Although he was not a starter in either leg, Real Madrid youngster Eduardo Camavinga made a profound impact on the tie for Los Blancos. Many football fans may already be familiar with Camavinga after his meteoric rise at Rennes and all the big transfer links to the likes of PSG and Manchester United before ultimately joining his dream club Madrid – when he could have made more money elsewhere.
So really, the stage was set for Camavinga to be a Madrid star before he signed in the summer 2021 transfer window. Here was a young man who outplayed PSG’s midfield in the 2018/19 season as a 16-year-old, took less money to fulfill his dream of being a star at the Bernabeu, and then followed up on that by scoring on his Bernabeu debut to change the game vs. Celta Vigo. That’s not to mention his game-winning assist against Inter Milan in the Champions League at San Siro.
Lately, Camavinga has reached another level. He scored an absolute worldie to wake Real Madrid from an early slumber against Real Sociedad. And in the Champions League, he has been a game-changing sub, just as he was early in the season in LaLiga, by outplaying midfielders on two of the biggest clubs in the world, PSG and Chelsea.
Real Madrid may not have made it out of the Round of 16 against PSG without Camavinga’s energy and defensive work in the second leg.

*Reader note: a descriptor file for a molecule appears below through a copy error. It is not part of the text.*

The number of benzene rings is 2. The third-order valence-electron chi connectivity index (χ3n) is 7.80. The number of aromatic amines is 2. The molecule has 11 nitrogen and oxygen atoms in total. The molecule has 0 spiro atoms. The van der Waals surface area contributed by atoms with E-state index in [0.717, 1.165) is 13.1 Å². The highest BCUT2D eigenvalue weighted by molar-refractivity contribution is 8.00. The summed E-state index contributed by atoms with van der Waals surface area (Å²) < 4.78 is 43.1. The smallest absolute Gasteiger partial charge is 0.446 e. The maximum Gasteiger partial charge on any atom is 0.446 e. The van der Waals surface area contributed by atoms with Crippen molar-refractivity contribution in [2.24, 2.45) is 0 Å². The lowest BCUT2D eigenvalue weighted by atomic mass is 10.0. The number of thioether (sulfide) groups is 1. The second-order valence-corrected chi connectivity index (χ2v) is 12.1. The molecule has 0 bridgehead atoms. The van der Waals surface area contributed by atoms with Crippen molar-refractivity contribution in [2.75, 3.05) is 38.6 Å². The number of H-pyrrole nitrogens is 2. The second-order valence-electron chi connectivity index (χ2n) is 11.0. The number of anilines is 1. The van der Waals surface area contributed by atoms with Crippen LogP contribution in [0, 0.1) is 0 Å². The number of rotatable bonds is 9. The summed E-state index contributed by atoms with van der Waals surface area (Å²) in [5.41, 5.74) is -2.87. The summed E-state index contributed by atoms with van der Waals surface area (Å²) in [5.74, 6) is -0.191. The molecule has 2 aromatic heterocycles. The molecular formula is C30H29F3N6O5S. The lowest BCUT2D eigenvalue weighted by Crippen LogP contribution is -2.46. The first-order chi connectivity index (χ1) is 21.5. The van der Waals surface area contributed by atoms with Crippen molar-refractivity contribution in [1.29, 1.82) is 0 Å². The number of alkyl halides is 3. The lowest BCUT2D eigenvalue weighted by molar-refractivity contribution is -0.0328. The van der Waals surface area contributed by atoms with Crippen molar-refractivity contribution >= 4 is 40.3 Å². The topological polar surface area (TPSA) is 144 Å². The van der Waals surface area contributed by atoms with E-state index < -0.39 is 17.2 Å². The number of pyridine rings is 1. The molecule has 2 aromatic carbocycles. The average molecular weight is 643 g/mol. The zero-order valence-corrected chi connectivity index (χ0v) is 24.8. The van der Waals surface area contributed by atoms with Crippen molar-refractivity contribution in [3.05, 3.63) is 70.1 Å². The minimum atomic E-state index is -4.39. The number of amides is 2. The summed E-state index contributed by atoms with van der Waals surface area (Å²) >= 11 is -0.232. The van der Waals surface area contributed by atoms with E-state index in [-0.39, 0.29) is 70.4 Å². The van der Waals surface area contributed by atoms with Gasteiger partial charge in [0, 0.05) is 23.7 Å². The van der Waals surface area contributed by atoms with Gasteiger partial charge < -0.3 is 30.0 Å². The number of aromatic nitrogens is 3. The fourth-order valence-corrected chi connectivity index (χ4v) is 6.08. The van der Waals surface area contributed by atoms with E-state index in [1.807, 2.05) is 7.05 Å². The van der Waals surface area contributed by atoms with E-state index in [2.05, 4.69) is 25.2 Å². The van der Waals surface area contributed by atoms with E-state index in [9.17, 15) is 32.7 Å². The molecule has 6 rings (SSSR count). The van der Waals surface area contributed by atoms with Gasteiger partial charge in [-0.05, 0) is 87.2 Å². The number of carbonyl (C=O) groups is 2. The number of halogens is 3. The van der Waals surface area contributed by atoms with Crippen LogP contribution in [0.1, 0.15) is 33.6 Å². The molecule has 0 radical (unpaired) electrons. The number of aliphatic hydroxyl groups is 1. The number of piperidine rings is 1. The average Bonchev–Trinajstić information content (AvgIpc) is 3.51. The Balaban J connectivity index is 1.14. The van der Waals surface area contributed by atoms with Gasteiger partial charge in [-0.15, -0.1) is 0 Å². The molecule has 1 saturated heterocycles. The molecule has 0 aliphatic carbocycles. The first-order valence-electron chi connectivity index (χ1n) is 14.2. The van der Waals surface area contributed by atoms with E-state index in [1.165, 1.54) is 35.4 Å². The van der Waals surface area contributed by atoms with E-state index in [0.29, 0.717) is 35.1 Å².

Real Madrid would have lost to Chelsea without Eduardo Camavinga
They certainly would not have survived against Chelsea without Camavinga’s outstanding composure, infectious energy, and nonstop defensive effort in a difficult second leg at the Santiago Bernabeu.
Madridistas had been clamoring for club icon Toni Kroos to exit the pitch after a rough display. They have the utmost respect for Kroos, but they knew that this game, with its focus on defense and its need for someone who can provide more intensity, required Camavinga.
At 19 years old, Camavinga entered the pitch in the second half with Real Madrid at serious risk of suffering a humiliating collapse at the Bernabeu, victims of a Remontada themselves. He did so without a shred of nerves. There were no sloppy touches. No rookie mistakes. No need for any sort of adjustment to the pace and the demands of such a momentous, such a difficult game against a highly-skilled and well-coached Chelsea. You know, the former Champions League winners who had knocked out Los Blancos one year earlier.
Camavinga played with the spirit, the composure, of the Madrid midfield greats of the past and presence. Real Madrid’s ball progression was better, they were more secure, with Camavinga bossing the midfield. He took on some of the “Casemiro” role, but also did so much more at a time when Real needed EVERYTHING from a teenager, a first-year Madridista. Camavinga somehow delivered more than the everything that was necessary to secure advancement.
If you did not know of Camavinga’s talents, his IQ, and his unyielding heart, then, surely, you have been struck by this wonderfully gifted young man now. He is not just the future of the Bernabeu. He is the present. Camavinga can already outplay anyone on any stage.